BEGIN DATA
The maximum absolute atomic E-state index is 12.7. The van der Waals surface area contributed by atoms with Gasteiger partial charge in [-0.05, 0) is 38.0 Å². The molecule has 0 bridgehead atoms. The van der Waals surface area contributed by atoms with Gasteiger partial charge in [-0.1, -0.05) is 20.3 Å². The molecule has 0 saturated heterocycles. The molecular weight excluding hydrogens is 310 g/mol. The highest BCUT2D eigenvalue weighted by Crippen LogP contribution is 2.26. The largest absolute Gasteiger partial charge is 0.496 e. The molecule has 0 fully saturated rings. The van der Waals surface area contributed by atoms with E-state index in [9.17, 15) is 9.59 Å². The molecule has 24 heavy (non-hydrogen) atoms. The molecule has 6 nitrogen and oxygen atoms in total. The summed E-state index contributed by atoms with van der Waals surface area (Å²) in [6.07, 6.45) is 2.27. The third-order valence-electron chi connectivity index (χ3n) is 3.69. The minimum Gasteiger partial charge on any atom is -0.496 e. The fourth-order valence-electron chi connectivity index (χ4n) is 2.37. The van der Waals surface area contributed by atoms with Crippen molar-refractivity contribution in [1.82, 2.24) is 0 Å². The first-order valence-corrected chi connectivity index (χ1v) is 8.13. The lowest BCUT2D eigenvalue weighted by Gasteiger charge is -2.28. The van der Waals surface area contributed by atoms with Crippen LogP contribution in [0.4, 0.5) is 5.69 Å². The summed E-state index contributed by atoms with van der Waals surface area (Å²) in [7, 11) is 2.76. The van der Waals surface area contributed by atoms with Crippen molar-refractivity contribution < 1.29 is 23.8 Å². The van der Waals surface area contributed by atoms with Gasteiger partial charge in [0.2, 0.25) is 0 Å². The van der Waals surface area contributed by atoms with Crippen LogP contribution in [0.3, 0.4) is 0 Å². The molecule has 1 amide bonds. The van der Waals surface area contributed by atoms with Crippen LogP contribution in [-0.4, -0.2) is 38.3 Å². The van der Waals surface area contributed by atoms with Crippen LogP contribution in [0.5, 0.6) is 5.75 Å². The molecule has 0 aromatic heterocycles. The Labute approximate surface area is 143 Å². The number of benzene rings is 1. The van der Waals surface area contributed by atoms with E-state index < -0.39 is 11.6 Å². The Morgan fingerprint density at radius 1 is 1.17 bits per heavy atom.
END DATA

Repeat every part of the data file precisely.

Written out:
The maximum absolute atomic E-state index is 12.7. The van der Waals surface area contributed by atoms with Gasteiger partial charge in [-0.05, 0) is 38.0 Å². The molecule has 0 bridgehead atoms. The van der Waals surface area contributed by atoms with Gasteiger partial charge in [-0.1, -0.05) is 20.3 Å². The molecule has 0 saturated heterocycles. The molecular weight excluding hydrogens is 310 g/mol. The highest BCUT2D eigenvalue weighted by Crippen LogP contribution is 2.26. The largest absolute Gasteiger partial charge is 0.496 e. The molecule has 0 fully saturated rings. The van der Waals surface area contributed by atoms with E-state index in [9.17, 15) is 9.59 Å². The molecule has 24 heavy (non-hydrogen) atoms. The molecule has 6 nitrogen and oxygen atoms in total. The summed E-state index contributed by atoms with van der Waals surface area (Å²) in [6.07, 6.45) is 2.27. The third-order valence-electron chi connectivity index (χ3n) is 3.69. The minimum Gasteiger partial charge on any atom is -0.496 e. The fourth-order valence-electron chi connectivity index (χ4n) is 2.37. The van der Waals surface area contributed by atoms with Crippen molar-refractivity contribution in [1.82, 2.24) is 0 Å². The first-order valence-corrected chi connectivity index (χ1v) is 8.13. The lowest BCUT2D eigenvalue weighted by Gasteiger charge is -2.28. The van der Waals surface area contributed by atoms with Crippen LogP contribution in [0.4, 0.5) is 5.69 Å². The summed E-state index contributed by atoms with van der Waals surface area (Å²) in [7, 11) is 2.76. The van der Waals surface area contributed by atoms with Crippen molar-refractivity contribution < 1.29 is 23.8 Å². The van der Waals surface area contributed by atoms with Gasteiger partial charge in [0.2, 0.25) is 0 Å². The van der Waals surface area contributed by atoms with Crippen LogP contribution in [0.3, 0.4) is 0 Å². The molecule has 1 amide bonds. The van der Waals surface area contributed by atoms with Crippen LogP contribution in [-0.4, -0.2) is 38.3 Å². The van der Waals surface area contributed by atoms with Crippen LogP contribution in [0.5, 0.6) is 5.75 Å². The molecule has 0 aromatic heterocycles. The Labute approximate surface area is 143 Å². The number of benzene rings is 1. The van der Waals surface area contributed by atoms with E-state index < -0.39 is 11.6 Å². The Morgan fingerprint density at radius 1 is 1.17 bits per heavy atom.